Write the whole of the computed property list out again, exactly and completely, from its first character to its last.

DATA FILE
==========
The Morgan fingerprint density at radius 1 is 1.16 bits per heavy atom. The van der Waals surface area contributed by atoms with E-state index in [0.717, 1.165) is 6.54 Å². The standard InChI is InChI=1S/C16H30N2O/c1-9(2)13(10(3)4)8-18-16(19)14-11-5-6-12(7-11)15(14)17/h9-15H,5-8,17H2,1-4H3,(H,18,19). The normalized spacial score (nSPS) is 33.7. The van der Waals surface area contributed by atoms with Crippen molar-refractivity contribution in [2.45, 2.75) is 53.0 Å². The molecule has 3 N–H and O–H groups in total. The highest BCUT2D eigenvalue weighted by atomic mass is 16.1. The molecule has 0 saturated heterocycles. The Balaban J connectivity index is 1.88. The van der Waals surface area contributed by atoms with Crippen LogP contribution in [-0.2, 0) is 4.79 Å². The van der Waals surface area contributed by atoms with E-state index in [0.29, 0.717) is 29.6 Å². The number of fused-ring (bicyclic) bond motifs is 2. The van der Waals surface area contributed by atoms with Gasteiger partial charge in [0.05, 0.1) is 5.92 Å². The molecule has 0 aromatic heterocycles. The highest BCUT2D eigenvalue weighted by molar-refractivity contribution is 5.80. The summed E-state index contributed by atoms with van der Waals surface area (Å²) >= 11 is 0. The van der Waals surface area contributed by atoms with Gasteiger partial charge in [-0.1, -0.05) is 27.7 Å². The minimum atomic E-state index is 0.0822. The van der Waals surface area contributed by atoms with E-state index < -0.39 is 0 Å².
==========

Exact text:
The Morgan fingerprint density at radius 1 is 1.16 bits per heavy atom. The van der Waals surface area contributed by atoms with E-state index in [0.717, 1.165) is 6.54 Å². The standard InChI is InChI=1S/C16H30N2O/c1-9(2)13(10(3)4)8-18-16(19)14-11-5-6-12(7-11)15(14)17/h9-15H,5-8,17H2,1-4H3,(H,18,19). The normalized spacial score (nSPS) is 33.7. The van der Waals surface area contributed by atoms with Crippen molar-refractivity contribution in [2.45, 2.75) is 53.0 Å². The molecule has 3 N–H and O–H groups in total. The highest BCUT2D eigenvalue weighted by atomic mass is 16.1. The molecule has 0 saturated heterocycles. The Balaban J connectivity index is 1.88. The van der Waals surface area contributed by atoms with Crippen LogP contribution in [-0.2, 0) is 4.79 Å². The van der Waals surface area contributed by atoms with E-state index in [0.29, 0.717) is 29.6 Å². The number of fused-ring (bicyclic) bond motifs is 2. The van der Waals surface area contributed by atoms with Gasteiger partial charge in [0.05, 0.1) is 5.92 Å². The molecule has 0 aromatic heterocycles. The highest BCUT2D eigenvalue weighted by molar-refractivity contribution is 5.80. The summed E-state index contributed by atoms with van der Waals surface area (Å²) >= 11 is 0. The van der Waals surface area contributed by atoms with Gasteiger partial charge in [-0.1, -0.05) is 27.7 Å². The minimum atomic E-state index is 0.0822. The van der Waals surface area contributed by atoms with E-state index < -0.39 is 0 Å².